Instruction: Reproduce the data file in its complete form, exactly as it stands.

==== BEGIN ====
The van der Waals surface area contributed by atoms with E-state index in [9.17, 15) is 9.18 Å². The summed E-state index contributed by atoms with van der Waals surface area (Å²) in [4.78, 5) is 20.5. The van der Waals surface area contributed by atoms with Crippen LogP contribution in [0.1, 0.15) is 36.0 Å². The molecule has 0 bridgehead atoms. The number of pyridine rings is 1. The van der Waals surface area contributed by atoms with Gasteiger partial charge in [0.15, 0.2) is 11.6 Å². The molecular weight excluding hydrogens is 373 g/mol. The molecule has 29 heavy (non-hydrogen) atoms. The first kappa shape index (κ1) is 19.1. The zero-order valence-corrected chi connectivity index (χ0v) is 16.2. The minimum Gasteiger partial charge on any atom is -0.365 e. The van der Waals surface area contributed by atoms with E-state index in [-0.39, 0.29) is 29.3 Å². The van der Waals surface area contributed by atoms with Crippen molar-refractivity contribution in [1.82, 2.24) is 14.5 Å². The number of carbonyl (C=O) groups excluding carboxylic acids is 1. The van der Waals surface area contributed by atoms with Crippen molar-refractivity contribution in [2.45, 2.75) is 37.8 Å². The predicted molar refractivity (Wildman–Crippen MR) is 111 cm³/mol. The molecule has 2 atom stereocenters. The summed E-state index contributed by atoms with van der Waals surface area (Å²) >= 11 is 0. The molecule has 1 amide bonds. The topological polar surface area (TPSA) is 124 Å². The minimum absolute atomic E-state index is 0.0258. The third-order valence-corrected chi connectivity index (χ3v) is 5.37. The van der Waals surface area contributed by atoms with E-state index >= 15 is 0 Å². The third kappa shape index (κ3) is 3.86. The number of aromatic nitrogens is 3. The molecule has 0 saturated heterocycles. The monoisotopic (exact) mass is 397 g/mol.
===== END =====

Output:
The van der Waals surface area contributed by atoms with E-state index in [9.17, 15) is 9.18 Å². The summed E-state index contributed by atoms with van der Waals surface area (Å²) in [4.78, 5) is 20.5. The van der Waals surface area contributed by atoms with Crippen LogP contribution in [0.1, 0.15) is 36.0 Å². The molecule has 0 bridgehead atoms. The number of pyridine rings is 1. The van der Waals surface area contributed by atoms with Gasteiger partial charge in [0.15, 0.2) is 11.6 Å². The molecular weight excluding hydrogens is 373 g/mol. The molecule has 29 heavy (non-hydrogen) atoms. The first kappa shape index (κ1) is 19.1. The zero-order valence-corrected chi connectivity index (χ0v) is 16.2. The minimum Gasteiger partial charge on any atom is -0.365 e. The van der Waals surface area contributed by atoms with E-state index in [-0.39, 0.29) is 29.3 Å². The van der Waals surface area contributed by atoms with Crippen molar-refractivity contribution in [1.82, 2.24) is 14.5 Å². The number of carbonyl (C=O) groups excluding carboxylic acids is 1. The van der Waals surface area contributed by atoms with Crippen molar-refractivity contribution in [2.45, 2.75) is 37.8 Å². The predicted molar refractivity (Wildman–Crippen MR) is 111 cm³/mol. The molecule has 2 atom stereocenters. The summed E-state index contributed by atoms with van der Waals surface area (Å²) >= 11 is 0. The molecule has 1 amide bonds. The topological polar surface area (TPSA) is 124 Å². The minimum absolute atomic E-state index is 0.0258. The third-order valence-corrected chi connectivity index (χ3v) is 5.37. The van der Waals surface area contributed by atoms with E-state index >= 15 is 0 Å². The third kappa shape index (κ3) is 3.86. The number of aromatic nitrogens is 3. The molecule has 0 saturated heterocycles. The monoisotopic (exact) mass is 397 g/mol.